Driving with a suspended license is a criminal offense that can have life-altering consequences.
We understand that many Floridians rely on driving their car to take care of their families. Some motorists abide by the terms of their suspended license, but others feel like they do not have choice.
If you are facing a suspension of your license, or have been charged with driving on a suspended license, you need to contact the a team of driving on suspended license lawyers at Skubiak & Rivas.
The experienced lawyers help thousand of clients with suspended licenses with great success. Contact us now to get represented by a driving on suspended license lawyer right now.
Unsure if your license is suspended? You can check here.
How driving while license suspended lawyer at Skubiak & Rivas can help me ?
The Traffic Law Firm has many tools to help you fight your suspended license. Example defenses include, but are not limited to:
- You were unlawfully stopped under the 4th Amendment of the U.S. Constitution. Law enforcement officials must have reasonable suspicion for a stop. If they stopped you unlawfully, then the fact that the police discovered you were driving on a suspended license may not hold up in court;
- It was not you actually driving a motor vehicle, and thus you were not driving on a suspended license;
- You were not driving a vehicle on a public road and thus did not violate the Florida Statutes;
- Your driver’s license was previously reinstated after the suspension;
- You believed your driver’s license was lawfully reinstated; and
- You did not know you were driving with a suspended license.
Even if there is no logical defense in your case, an attorney for driving with a suspended license can still help you.
We may be able to reduce your charges to either a civil citation, or to a second-degree misdemeanor offense.
Why is my license suspended?
There are numerous reasons your license could be up for, or currently suspended. Many of those reasons do not even involve traffic offenses. In any case contact a suspended license attorney to review your options.
According to the Sun Sentinel, of the over 14 million registered drivers in the state of Florida, 2 million of them currently have suspended licenses. Here is a list of some of the many reasons your license is suspended:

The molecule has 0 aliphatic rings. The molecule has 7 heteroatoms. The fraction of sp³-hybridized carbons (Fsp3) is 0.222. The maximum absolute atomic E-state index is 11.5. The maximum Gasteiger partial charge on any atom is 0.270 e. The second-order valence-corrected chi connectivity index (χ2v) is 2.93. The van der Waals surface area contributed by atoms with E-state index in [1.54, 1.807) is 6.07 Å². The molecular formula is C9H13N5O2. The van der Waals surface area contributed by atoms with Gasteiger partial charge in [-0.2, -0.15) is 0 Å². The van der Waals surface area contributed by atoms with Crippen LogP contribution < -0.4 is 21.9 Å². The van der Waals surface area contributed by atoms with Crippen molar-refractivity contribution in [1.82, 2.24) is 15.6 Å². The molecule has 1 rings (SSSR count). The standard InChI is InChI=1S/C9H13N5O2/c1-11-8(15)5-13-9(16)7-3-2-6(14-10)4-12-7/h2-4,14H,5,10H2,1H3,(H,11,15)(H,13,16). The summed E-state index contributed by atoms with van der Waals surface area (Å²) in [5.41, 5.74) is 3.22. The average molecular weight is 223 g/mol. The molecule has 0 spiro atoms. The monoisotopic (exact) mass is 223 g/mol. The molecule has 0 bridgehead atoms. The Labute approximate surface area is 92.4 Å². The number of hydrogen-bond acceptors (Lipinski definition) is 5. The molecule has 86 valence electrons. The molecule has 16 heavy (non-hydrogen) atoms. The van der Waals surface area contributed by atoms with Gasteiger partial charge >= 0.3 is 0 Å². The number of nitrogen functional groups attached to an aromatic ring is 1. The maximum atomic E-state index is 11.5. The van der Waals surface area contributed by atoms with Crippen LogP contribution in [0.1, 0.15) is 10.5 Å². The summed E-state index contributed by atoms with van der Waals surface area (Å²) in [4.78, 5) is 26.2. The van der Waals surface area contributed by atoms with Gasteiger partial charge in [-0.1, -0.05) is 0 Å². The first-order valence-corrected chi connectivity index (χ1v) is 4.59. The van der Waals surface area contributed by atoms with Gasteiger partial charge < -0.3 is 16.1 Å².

- Having too many points on your license due to previous traffic violations or citations;
- Failing to pay a traffic fine;
- Failing to meet vision standards required for a driver’s license;
- Failing to meet physical standards necessary to safely operate a motor vehicle;
- Conviction for driving under the influence (DUI) of drugs or alcohol;Conviction for driving under the influence (DUI) of drugs or alcohol;
- Missing payments on your auto insurance policy;
- Failing to attend traffic school;
- Missing a required court date;
- Failing to pay court fees;
- Writing a bad check;
- Possession of alcohol or tobacco for drivers under the age of 18;
- Vandalism and graffiti conviction for drivers under the age of 18;
- Using a fraudulent driver’s license;
- Non-DUI-related traffic violation that results in the death or serious bodily injury of another person
- Failing to pay child support;
- Failing to pay other financial obligations;
- Designation as a habitual traffic offender; and
- Failing to comply with children’s school attendance requirements as a parent.
What are the penalties for driving on a suspended license with knowledge?
The answer to this question depends on the amount of times you have been charged with driving with a suspended license. Driving with a suspended license with knowledge is a criminal misdemeanor and carries harsh penalties. The Florida law for driving with a suspended license, Florida Statutes 322.34 states:
Your First conviction is a 2nd-degree misdemeanor offense, which carries a maximum penalty of up to up to 60 days in jail and a fine of $500.
Your Second conviction is a 1st-degree misdemeanor offense, which carries a maximum penalty of up to 1 year in jail and a fine of $1000.
Your Third and subsequent convictions are a 3rd-degree felony offense. Violators face a minimum jail sentence of 10 days up to 5 years in prison and a fine of up to $5,000.
In situations where a defendant has a third or subsequent offense in the last five years, then the defendant is also designated as a Habitual Traffic Offender (HTO). With HTO status, a person’s driver’s license is revoked for a mandatory five-year period. See our page on HTO for more information.
How common is driving with a suspended license?
According to the Florida Department of Highway Safety and Motor Vehicles, in 2019, 135,000 individuals were charged with driving with a suspended license.
Many of them did not even know they were driving on a suspended license. The Traffic Law Firm will take your case to court and help you through this process.